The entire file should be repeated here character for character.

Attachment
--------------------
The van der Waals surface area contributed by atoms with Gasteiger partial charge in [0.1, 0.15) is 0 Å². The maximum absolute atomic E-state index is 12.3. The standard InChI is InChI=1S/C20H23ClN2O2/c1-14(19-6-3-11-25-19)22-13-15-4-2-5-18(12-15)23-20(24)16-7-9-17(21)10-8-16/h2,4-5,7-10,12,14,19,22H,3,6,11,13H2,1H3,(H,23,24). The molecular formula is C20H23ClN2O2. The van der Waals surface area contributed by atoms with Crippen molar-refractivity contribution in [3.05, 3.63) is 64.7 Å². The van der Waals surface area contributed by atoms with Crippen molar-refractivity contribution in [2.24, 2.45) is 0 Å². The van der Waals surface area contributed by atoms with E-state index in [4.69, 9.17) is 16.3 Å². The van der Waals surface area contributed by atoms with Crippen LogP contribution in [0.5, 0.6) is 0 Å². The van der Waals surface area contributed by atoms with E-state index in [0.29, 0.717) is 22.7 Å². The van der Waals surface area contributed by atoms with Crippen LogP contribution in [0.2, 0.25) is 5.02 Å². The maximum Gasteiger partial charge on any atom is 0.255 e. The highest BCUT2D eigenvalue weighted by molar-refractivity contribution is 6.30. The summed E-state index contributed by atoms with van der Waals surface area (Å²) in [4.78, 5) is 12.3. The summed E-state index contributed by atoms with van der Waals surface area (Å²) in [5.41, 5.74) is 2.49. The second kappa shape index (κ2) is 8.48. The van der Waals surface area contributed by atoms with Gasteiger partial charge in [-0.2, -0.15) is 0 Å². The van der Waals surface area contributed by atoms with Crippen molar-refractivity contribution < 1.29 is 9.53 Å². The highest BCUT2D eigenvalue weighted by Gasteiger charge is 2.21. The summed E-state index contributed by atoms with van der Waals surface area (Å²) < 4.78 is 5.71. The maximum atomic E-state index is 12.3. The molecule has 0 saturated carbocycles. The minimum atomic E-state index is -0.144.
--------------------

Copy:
The van der Waals surface area contributed by atoms with Gasteiger partial charge in [0.1, 0.15) is 0 Å². The maximum absolute atomic E-state index is 12.3. The standard InChI is InChI=1S/C20H23ClN2O2/c1-14(19-6-3-11-25-19)22-13-15-4-2-5-18(12-15)23-20(24)16-7-9-17(21)10-8-16/h2,4-5,7-10,12,14,19,22H,3,6,11,13H2,1H3,(H,23,24). The molecular formula is C20H23ClN2O2. The van der Waals surface area contributed by atoms with Crippen molar-refractivity contribution in [3.05, 3.63) is 64.7 Å². The van der Waals surface area contributed by atoms with Crippen molar-refractivity contribution in [2.24, 2.45) is 0 Å². The van der Waals surface area contributed by atoms with E-state index in [4.69, 9.17) is 16.3 Å². The van der Waals surface area contributed by atoms with Crippen LogP contribution in [0.5, 0.6) is 0 Å². The van der Waals surface area contributed by atoms with E-state index in [0.29, 0.717) is 22.7 Å². The van der Waals surface area contributed by atoms with Crippen LogP contribution in [0.2, 0.25) is 5.02 Å². The maximum Gasteiger partial charge on any atom is 0.255 e. The highest BCUT2D eigenvalue weighted by molar-refractivity contribution is 6.30. The summed E-state index contributed by atoms with van der Waals surface area (Å²) in [4.78, 5) is 12.3. The summed E-state index contributed by atoms with van der Waals surface area (Å²) in [5.41, 5.74) is 2.49. The second kappa shape index (κ2) is 8.48. The van der Waals surface area contributed by atoms with Gasteiger partial charge in [-0.2, -0.15) is 0 Å². The van der Waals surface area contributed by atoms with Crippen molar-refractivity contribution < 1.29 is 9.53 Å². The highest BCUT2D eigenvalue weighted by Gasteiger charge is 2.21. The summed E-state index contributed by atoms with van der Waals surface area (Å²) < 4.78 is 5.71. The maximum atomic E-state index is 12.3. The molecule has 0 saturated carbocycles. The minimum atomic E-state index is -0.144.